Freedom Matters–The Constitution–Part 3–Article 1 The Legislative Branch Part 2

Continuing with Article 1 of the Constitution, I will finish Article 1 in this post.


Article 1 – The Legislative Branch
Section 8 – Powers of Congress

The Congress shall have Power:

To lay and collect Taxes, Duties, Imposts and Excises, to pay the Debts and provide for the common Defence and general Welfare of the United States; but all Duties,Imposts and Excises shall be uniform throughout the United States;

To borrow money on the credit of the United States;

To regulate Commerce with foreign Nations, and among the several States, and with the Indian Tribes;

To establish an uniform Rule of Naturalization, and uniform Laws on the subject of Bankruptcies throughout the United States;

To coin Money, regulate the Value thereof, and of foreign Coin, and fix the Standard of Weights and Measures;

Congress has the Constitutional responsibility to coin money and regulate the value of it, not some private organization that does not get audited.  There is no provision in the Constitution that allows Congress to abdicate its authority here.  Congress is not prohibited from commissioning an organization to do the actual printing of money, but Congress alone has the authority to dictate the value of the money.  With no Constitutional mandate for the Federal Reserve, it must be abolished, and a return to a more sound monetary policy is in order.  While I am a “gold standard” guy when it comes to what we base our money on, at the very least, the basis for our money must be on something that has recognizable and accepted universal value.  (Deut 25:15 and Prov 16:11)

To provide for the Punishment of counterfeiting the Securities and current Coin of the United States;

To establish Post Offices and Post Roads;

To promote the Progress of Science and useful Arts, by securing for limited Times to Authors and Inventors the exclusive Right to their respective Writings and Discoveries;

This one will forever be debated.  The bottom line is that the Constitution charges Congress with creating the framework for copyright law.  Intellectual Property is recognized by the Constitution, and it is to be protected by acts of Congress.  The Constitution states that the length of copyright is limited, but not how limited.  That is left up to Congress to figure out.  You may not like the concept of Intellectual Property, but it is codified and protected in the Constitution. 

To constitute Tribunals inferior to the supreme Court;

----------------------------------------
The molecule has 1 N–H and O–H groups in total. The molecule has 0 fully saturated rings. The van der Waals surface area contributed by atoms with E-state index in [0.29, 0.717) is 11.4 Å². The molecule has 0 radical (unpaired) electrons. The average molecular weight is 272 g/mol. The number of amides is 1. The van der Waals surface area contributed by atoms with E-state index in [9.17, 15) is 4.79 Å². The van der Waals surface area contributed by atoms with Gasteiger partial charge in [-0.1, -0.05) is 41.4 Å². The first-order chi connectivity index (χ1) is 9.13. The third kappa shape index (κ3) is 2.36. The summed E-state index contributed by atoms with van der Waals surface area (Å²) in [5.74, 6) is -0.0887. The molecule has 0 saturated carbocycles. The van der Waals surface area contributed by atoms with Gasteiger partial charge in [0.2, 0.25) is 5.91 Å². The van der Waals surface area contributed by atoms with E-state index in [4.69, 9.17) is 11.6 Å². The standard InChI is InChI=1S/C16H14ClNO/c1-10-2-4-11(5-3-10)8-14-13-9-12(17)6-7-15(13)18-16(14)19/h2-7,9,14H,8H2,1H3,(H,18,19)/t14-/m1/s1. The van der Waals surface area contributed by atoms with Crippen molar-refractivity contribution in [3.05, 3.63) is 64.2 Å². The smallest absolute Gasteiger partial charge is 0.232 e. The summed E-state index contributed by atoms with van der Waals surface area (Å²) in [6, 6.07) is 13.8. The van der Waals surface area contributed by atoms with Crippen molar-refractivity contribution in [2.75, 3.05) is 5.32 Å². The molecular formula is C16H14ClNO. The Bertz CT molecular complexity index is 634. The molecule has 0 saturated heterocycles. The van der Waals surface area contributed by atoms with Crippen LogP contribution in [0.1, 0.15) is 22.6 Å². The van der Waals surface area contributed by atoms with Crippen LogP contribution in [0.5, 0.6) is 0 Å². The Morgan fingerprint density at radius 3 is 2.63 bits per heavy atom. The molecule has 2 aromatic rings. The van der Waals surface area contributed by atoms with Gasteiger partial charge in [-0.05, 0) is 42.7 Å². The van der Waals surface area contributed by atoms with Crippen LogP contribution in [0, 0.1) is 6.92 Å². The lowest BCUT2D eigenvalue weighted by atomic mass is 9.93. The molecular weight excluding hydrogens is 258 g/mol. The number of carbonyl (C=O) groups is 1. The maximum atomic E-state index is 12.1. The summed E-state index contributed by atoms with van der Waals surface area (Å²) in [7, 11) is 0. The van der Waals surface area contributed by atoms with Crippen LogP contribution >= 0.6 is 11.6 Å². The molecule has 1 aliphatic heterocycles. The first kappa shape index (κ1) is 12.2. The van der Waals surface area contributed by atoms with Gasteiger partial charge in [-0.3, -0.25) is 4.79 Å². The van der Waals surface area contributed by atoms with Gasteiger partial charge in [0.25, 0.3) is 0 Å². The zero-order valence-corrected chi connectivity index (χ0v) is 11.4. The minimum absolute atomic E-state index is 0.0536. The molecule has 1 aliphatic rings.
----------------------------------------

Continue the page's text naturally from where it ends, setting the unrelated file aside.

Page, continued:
To define and punish Piracies and Felonies committed on the high Seas, and Offenses against the Law of Nations;

To declare War, grant Letters of Marque and Reprisal, and make Rules concerning Captures on Land and Water;

To declare war.  Read that again.  To declare war.  Only Congress has the Constitutional authority to declare war.  Not the President.  Only Congress.  The sitting President may ask Congress to declare war.  I do not think it inappropriate for the sitting President to do that.  But at the end of the day, only Congress can declare war.  The reasoning is simple.  The authority to send men to their death should not rest on the shoulders of only one man.  That fits more in line with the role of king than it does the role of elected president.  How many legitimately declared wars has the US engaged in since World War 2?  None.  Don’t believe me?  Go back and look.  If you can find one military action that the US has engaged in where the Congress, not the President, has declared war.  I mean actually declaring war not simply allocating funds for a military action the President ordered.

Since the time of Augustine, western civilization has operated under the “Just War Theory”.  Just war theory gives guidelines for determining if a particular war is Just, and how to justly conduct a just war.  Requiring a majority of elected representatives to agree to a particular war is a check and balance against the United States becoming an aggressor nation.  It is a preventative against imposing our interest where it is wrong to do so.  If you can get a majority of 500+ elected representatives to agree to a particular war, it is likely that the majority of the citizens are also in support of that war.  It is not a guarantee, but it is a much safer, far more rational position to approach war from than a single elected individual having this power.

To raise and support Armies, but no Appropriation of Money to that Use shall be for a longer Term than two Years;

To provide and maintain a Navy;

To make Rules for the Government and Regulation of the land and naval Forces;

To provide for calling forth the Militia to execute the Laws of the Union, suppress Insurrections and repel Invasions;